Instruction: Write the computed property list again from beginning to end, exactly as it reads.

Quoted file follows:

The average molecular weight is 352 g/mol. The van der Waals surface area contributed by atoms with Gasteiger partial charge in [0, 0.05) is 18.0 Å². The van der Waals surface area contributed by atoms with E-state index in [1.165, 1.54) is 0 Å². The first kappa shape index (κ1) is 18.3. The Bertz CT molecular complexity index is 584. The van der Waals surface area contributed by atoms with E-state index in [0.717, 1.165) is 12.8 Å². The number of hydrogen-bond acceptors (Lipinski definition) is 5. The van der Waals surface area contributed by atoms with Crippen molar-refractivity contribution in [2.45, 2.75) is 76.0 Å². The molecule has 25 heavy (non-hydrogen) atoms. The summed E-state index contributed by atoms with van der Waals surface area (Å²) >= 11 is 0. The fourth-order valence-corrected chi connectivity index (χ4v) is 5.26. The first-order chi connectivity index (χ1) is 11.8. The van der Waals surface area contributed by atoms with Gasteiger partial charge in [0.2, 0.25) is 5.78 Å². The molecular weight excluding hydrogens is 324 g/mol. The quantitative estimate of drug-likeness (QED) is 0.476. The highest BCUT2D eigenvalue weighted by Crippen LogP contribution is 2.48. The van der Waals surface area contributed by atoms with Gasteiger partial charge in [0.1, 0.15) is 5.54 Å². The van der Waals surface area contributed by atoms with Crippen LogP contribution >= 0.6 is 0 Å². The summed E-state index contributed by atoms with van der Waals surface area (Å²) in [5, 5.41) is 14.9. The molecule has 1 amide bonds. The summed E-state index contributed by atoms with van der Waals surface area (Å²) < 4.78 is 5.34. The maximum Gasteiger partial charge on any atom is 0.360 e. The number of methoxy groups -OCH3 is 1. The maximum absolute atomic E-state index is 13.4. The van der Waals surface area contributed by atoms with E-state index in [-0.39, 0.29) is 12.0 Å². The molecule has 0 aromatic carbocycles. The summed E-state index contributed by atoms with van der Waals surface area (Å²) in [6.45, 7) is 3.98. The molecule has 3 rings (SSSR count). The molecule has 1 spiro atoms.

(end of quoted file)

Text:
The average molecular weight is 352 g/mol. The van der Waals surface area contributed by atoms with Gasteiger partial charge in [0, 0.05) is 18.0 Å². The van der Waals surface area contributed by atoms with E-state index in [1.165, 1.54) is 0 Å². The first kappa shape index (κ1) is 18.3. The Bertz CT molecular complexity index is 584. The van der Waals surface area contributed by atoms with E-state index in [0.717, 1.165) is 12.8 Å². The number of hydrogen-bond acceptors (Lipinski definition) is 5. The van der Waals surface area contributed by atoms with Crippen molar-refractivity contribution in [2.45, 2.75) is 76.0 Å². The molecule has 25 heavy (non-hydrogen) atoms. The summed E-state index contributed by atoms with van der Waals surface area (Å²) >= 11 is 0. The fourth-order valence-corrected chi connectivity index (χ4v) is 5.26. The first-order chi connectivity index (χ1) is 11.8. The van der Waals surface area contributed by atoms with Gasteiger partial charge in [0.2, 0.25) is 5.78 Å². The molecular weight excluding hydrogens is 324 g/mol. The quantitative estimate of drug-likeness (QED) is 0.476. The highest BCUT2D eigenvalue weighted by Crippen LogP contribution is 2.48. The van der Waals surface area contributed by atoms with Gasteiger partial charge in [0.1, 0.15) is 5.54 Å². The van der Waals surface area contributed by atoms with Crippen LogP contribution >= 0.6 is 0 Å². The summed E-state index contributed by atoms with van der Waals surface area (Å²) in [5, 5.41) is 14.9. The molecule has 1 amide bonds. The summed E-state index contributed by atoms with van der Waals surface area (Å²) < 4.78 is 5.34. The maximum Gasteiger partial charge on any atom is 0.360 e. The number of methoxy groups -OCH3 is 1. The maximum absolute atomic E-state index is 13.4. The van der Waals surface area contributed by atoms with E-state index in [-0.39, 0.29) is 12.0 Å². The molecule has 0 aromatic carbocycles. The summed E-state index contributed by atoms with van der Waals surface area (Å²) in [6.45, 7) is 3.98. The molecule has 3 rings (SSSR count). The molecule has 1 spiro atoms.